The state Department of Veterans Affairs has barred veterans or their dependents from using GI Bill education benefits to attend any of the eight Southland campuses operated by ITT Educational Services, it was announced today.

The suspension was initiated by the state’s office for veteran education as a result of ITT’s apparent inability to produce audited financial statements required by the U.S. Securities and Exchange Commission and the U.S. Department of Education, said Keith Boylan, CalVet Deputy Secretary of Veteran Services.

“CalVet takes very seriously our duty to ensure our California Veterans receive the education and training they are paying for with their earned GI Bill benefits,” Boylan said, adding that ITT “does not meet the required accreditation standards for approval.”

The suspension precludes ITT from future enrollment or re-enrollment of the more than 1,400 veterans with access to veterans benefits who have attended ITT throughout California.

On Tuesday, the SEC announced fraud charges against ITT and two of its top executives for allegedly lying to investors about the poor performance of its student loan programs.

The company responded in a statement that the SEC’s action was “mistaken” and said that it will fight the charges.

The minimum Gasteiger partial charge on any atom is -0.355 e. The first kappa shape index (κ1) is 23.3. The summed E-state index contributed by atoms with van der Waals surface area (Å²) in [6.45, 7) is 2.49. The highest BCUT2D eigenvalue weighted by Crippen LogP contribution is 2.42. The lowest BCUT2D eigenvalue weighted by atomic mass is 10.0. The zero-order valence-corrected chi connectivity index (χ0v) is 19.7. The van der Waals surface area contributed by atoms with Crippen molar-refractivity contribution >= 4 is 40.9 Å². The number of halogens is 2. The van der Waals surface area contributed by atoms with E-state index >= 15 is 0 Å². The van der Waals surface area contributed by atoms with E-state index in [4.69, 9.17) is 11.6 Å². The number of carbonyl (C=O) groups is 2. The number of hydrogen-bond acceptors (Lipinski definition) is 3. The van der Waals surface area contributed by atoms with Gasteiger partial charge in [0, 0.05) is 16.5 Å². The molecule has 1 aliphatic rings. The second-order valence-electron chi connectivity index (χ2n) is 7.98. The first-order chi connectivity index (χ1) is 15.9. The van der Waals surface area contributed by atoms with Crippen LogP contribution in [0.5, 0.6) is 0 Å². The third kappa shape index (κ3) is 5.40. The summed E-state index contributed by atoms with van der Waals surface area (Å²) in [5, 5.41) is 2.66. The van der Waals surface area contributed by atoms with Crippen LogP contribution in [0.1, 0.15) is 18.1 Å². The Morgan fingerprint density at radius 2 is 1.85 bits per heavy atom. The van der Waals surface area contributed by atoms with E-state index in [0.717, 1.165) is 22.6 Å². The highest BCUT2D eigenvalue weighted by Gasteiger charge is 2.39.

“We vehemently disagree with the SEC’s position and we are confident that the evidence does not support the SEC’s claims,” the Carmel, Indiana- based company stated. “We are eager to have the court clear our reputation that has been unnecessarily endangered by the SEC’s action.”

Congresswoman Jackie Speier (D-San Francisco) today released an open letter to Education Secretary Arne Duncan urging the DOE to “conduct an investigation of and exercise increased oversight over the for-profit college operator ITT Educational Services Inc.,” which has allegedly “engaged in deceptive and predatory lending practices, pushing students into high-interest loans they know cannot be repaid, at vast taxpayer expense.”

Another for-profit college chain, Santa Ana-based Corinthian Colleges Inc., filed for bankruptcy last week after closing more than two dozen of its remaining campuses, following a U.S. Department of Education probe into suspected bogus job placement rates.

City News Service

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